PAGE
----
Morris, Allen - German airlift during the Battle of Crete (2014)
Kreta als Beispiel: German airlift during the Battle of Crete.
Morris, Allen C., Jr., United States Air Force
Master of Military Art and Science Theses
US Army Command and General Staff College (CGSC), Fort Leavenworth, KS
Birrer-Brookes Award Nominee
The Battle of Crete began with the first, and last, division-sized German airdrop of parachute and glider infantry into a contested environment during World War II. It culminated in a massive airlift relief operation with far-reaching strategic aftereffects for the Germans and Allies alike. As such, the campaign set the tone for airborne operations during the war and canonized several tenants of forced entry operations still used today. Luftwaffe commanders conceived Operation Merkur in a resource-limited, time-restricted environment; though victorious, the plan as originally conceived, failed. German airlift shaped this pyrrhic Axis victory by first endangering, and then subsequently saving the German operation. The Germans capitalized on an opportunity and rapidly reinforced a single lodgment via airlift, abandoning previously proven concepts of employment to attempt new tactics which ultimately saved their forces from defeat. Had the Luftwaffe employed its airlift forces at the Battle of Crete to exploit mass and synergy at a single lodgment, the resulting overwhelming force might have drastically changed the conduct of this battle.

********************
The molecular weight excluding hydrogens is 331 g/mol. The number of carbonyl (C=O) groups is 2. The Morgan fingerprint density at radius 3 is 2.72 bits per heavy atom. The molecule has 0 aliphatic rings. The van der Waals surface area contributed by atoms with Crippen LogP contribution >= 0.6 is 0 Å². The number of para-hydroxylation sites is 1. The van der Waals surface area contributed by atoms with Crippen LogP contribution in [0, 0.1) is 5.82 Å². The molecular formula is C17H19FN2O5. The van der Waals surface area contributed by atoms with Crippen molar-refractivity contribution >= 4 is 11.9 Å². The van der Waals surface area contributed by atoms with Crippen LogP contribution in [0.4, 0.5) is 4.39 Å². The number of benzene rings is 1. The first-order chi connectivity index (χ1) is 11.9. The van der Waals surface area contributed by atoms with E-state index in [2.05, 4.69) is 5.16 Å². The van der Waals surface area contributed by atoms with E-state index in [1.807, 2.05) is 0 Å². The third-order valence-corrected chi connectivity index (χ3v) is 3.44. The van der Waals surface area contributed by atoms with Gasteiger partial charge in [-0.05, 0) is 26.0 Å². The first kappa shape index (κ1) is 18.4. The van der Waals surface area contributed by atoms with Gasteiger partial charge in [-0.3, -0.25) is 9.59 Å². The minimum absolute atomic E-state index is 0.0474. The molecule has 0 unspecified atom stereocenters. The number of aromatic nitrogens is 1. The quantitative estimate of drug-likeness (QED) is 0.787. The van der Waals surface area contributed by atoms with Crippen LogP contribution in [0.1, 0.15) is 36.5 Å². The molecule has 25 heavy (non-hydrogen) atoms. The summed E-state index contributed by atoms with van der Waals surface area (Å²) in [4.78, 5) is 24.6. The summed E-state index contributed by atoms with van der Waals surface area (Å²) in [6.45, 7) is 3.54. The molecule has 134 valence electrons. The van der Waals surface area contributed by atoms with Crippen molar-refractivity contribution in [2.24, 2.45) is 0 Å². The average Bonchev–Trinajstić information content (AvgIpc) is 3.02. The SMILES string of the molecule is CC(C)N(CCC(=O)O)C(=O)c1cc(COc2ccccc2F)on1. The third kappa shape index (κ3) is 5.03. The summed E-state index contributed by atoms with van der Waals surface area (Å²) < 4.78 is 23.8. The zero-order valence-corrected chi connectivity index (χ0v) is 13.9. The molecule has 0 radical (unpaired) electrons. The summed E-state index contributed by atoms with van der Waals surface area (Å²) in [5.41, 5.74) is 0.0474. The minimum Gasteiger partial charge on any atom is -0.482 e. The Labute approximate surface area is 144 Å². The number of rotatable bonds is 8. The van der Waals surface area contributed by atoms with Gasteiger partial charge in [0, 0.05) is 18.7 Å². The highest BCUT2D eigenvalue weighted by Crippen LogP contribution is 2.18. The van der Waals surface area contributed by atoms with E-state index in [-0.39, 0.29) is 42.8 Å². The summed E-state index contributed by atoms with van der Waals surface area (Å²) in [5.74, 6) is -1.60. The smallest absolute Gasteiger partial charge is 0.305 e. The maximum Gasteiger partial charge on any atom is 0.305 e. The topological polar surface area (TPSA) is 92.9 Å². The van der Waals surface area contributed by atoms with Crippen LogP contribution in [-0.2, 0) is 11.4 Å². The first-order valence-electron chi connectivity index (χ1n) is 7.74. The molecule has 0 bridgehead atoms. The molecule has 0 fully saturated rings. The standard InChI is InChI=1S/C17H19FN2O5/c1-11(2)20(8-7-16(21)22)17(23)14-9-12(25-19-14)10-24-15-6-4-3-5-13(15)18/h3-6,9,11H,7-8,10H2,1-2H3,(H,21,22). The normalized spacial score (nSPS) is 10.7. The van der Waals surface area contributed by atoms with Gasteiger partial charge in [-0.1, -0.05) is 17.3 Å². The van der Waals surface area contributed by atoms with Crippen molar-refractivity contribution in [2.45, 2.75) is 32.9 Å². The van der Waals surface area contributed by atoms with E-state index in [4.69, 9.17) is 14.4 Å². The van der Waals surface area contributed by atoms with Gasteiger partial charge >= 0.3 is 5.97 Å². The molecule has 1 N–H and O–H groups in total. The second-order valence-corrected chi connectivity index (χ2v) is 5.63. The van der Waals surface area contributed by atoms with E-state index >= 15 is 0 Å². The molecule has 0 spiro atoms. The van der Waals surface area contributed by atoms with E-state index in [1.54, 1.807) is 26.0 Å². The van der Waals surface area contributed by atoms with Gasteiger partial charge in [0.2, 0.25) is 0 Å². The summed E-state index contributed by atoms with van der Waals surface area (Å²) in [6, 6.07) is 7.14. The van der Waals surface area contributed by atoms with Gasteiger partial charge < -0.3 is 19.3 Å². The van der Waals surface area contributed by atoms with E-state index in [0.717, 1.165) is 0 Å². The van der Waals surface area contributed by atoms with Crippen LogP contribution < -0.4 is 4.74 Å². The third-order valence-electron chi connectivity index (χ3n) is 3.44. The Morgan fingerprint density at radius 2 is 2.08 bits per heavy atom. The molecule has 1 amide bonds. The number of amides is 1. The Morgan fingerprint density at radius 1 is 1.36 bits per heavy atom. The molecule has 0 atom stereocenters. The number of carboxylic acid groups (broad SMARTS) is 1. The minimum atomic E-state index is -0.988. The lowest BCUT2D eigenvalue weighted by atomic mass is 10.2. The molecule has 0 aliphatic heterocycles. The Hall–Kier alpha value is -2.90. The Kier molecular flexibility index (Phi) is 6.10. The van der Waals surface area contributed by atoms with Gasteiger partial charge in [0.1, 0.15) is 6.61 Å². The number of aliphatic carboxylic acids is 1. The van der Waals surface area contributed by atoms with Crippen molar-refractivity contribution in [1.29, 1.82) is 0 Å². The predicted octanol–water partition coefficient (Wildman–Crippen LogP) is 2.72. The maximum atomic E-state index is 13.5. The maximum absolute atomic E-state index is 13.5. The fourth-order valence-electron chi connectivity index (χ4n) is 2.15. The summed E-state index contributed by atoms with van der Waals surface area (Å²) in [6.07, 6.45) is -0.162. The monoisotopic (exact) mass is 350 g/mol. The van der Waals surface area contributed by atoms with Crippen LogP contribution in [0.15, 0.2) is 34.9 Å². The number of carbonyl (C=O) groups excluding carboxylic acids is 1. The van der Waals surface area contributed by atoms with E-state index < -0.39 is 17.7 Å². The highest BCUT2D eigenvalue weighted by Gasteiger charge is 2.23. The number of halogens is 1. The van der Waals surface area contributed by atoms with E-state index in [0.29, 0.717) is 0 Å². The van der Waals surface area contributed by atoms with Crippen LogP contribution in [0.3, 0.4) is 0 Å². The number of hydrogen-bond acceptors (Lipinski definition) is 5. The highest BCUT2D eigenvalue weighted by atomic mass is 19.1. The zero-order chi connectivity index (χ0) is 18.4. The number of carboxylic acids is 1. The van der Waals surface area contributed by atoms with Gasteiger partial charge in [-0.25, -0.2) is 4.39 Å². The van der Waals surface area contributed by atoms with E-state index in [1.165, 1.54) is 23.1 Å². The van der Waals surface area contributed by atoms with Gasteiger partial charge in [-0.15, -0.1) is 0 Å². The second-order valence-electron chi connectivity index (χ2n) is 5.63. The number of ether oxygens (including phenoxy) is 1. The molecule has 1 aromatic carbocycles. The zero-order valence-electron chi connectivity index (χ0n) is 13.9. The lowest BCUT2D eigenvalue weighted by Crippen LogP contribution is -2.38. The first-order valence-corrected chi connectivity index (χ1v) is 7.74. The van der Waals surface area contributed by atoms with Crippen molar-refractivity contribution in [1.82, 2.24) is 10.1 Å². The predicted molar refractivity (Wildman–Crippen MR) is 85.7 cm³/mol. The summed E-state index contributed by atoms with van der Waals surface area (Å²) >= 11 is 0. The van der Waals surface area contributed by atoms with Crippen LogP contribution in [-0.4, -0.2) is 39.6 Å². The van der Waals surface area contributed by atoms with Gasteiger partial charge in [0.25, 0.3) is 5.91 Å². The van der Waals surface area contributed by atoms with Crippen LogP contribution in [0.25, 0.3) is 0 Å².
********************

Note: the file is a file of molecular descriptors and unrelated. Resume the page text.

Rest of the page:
164 pages - in english